suggest that applications of computer technology in the laboratory
classroom is here to stay and that science faculty will continue to
develop new applications for instruction. The temptation to tinker
with this new technology is almost irresistible. The demonstrated
educational benefits of computer applications for student learning
also appears to be equivalent to or better than conventional
Recommendations to the Science Teacher
The first recommendation is that you try computer-based
technologies in your laboratory courses. The interfacing
instrumentation, for example, is not expensive and a teaching
laboratory needs only one to a few microcomputers. Interfacing has
been found to be useful and motivational in physiology, biology,
chemistry, earth science, and physics laboratory courses. Other
computer-based technologies, such as interactive videodisc and
computer laboratory simulation are useful as well.
A second recommendation is that you experiment with creative
applications of computer-based applications in your laboratory
course. Your students can be creative as well. Adding this new
dimension of technology to your laboratory investigations has all of
the advantages listed above.
Finally, you are encouraged to share the results of your creative
efforts with computer-based technologies in your laboratory courses
through the science teaching journals. We can all help each take full
advantage of these exciting activities.
Calvin, C. S. & Lasgowski, J. J. (1978). Effects of computer
simulated or laboratory experiments and student aptitude on
achievement and time in a college general chemistry laboratory
Curtis, J. B. (1986). Teaching college biology students the simple
linear regression model using an interactive microcomputer graphics
software package. Dissertation Abstracts International,
Foley, J. D. (1987). Interfaces for advanced computing. Scientific
American, 257, 127-135.
Leonard, W. H. (1987a). Interactive Videodisc: Computer Instruction
of the Future? Collegiate Microcomputer, 5, 197-201.
Leonard, W. H. (1987b). A comparison of student performance by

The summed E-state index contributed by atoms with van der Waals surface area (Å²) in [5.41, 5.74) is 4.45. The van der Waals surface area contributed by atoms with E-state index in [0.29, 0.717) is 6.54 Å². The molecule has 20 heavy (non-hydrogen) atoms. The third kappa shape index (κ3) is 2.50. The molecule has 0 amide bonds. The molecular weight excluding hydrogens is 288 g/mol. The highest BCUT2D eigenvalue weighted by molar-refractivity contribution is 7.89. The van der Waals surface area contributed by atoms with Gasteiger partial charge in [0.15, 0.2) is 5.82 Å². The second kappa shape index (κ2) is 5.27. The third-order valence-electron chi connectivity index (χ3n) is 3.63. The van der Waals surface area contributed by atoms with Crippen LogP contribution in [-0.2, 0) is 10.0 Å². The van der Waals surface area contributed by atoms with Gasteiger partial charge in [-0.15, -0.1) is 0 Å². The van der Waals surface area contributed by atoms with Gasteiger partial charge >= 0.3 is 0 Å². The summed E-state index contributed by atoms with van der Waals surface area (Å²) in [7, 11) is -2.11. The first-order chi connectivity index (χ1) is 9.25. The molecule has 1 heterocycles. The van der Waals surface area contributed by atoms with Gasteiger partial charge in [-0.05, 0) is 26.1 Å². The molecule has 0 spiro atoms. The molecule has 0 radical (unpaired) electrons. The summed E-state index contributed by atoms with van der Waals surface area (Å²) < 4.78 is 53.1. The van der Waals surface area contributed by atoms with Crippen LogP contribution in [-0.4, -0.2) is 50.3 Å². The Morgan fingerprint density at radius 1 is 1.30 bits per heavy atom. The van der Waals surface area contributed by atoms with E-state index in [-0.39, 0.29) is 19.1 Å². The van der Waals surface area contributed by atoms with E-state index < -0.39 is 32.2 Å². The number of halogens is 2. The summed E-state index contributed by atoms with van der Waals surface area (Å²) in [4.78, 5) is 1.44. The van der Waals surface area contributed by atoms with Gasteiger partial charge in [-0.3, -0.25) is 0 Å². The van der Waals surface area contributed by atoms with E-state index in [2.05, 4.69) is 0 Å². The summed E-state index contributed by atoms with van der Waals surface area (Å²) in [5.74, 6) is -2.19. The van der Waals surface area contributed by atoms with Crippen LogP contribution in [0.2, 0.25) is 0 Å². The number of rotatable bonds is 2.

interactive videodisc versus conventional laboratory. Paper presented
to the Annual Meeting of the National Association for Research in
Science Teaching in Washington, D.C., April 1987.
Leonard, W. H. (1988a). A comparison of student reactions to biology
instruction by interactive videodisc or conventional laboratory.
Journal of Research Science Teaching, in press.
Leonard, W. H. (1988b). Interfacing in the biology laboratory: State
of the art. The American Biology Teacher, 50.
Miller, D. G. (1986). The integration of computer simulation into the
community college general biology laboratory. Dissertation
Abstracts International, 47(6), 2106A.
Morgan, R. M., Markel, C. S., & Feller R. F. (1987). A
microcomputer exercise on muscle Physiology. Journal of College
Science Teaching, XVII(10), 23-27.
Nicklin, R. C. (1985). The computer as a lab partner. Journal of
College Science Teaching, 15(1), 31-35.
Rhodes, S. B. (1986). A microcomputer kymograph. Journal of
College Science Teaching, 15 (6), 523-527.
Stevens, S. M. (1985). Interactive computer/videodisc lessons and
their effect on students' understanding of science. Paper presented
to the Annual Meeting of the National Association for Research in
Science Teaching in French Lick Springs, Indiana.
Vernier, D. L. (1987). How to build a better mousetrap.
Portland, OR: Vernier Software.
Waugh, M. L. (1987). The influence of interactive videodisc
simulations on student achievement in an introductory college
chemistry course. Paper presented to the Annual Meeting in
Washington, D.C., April 1987.
Research Matters - to the Science
is a publication of NARST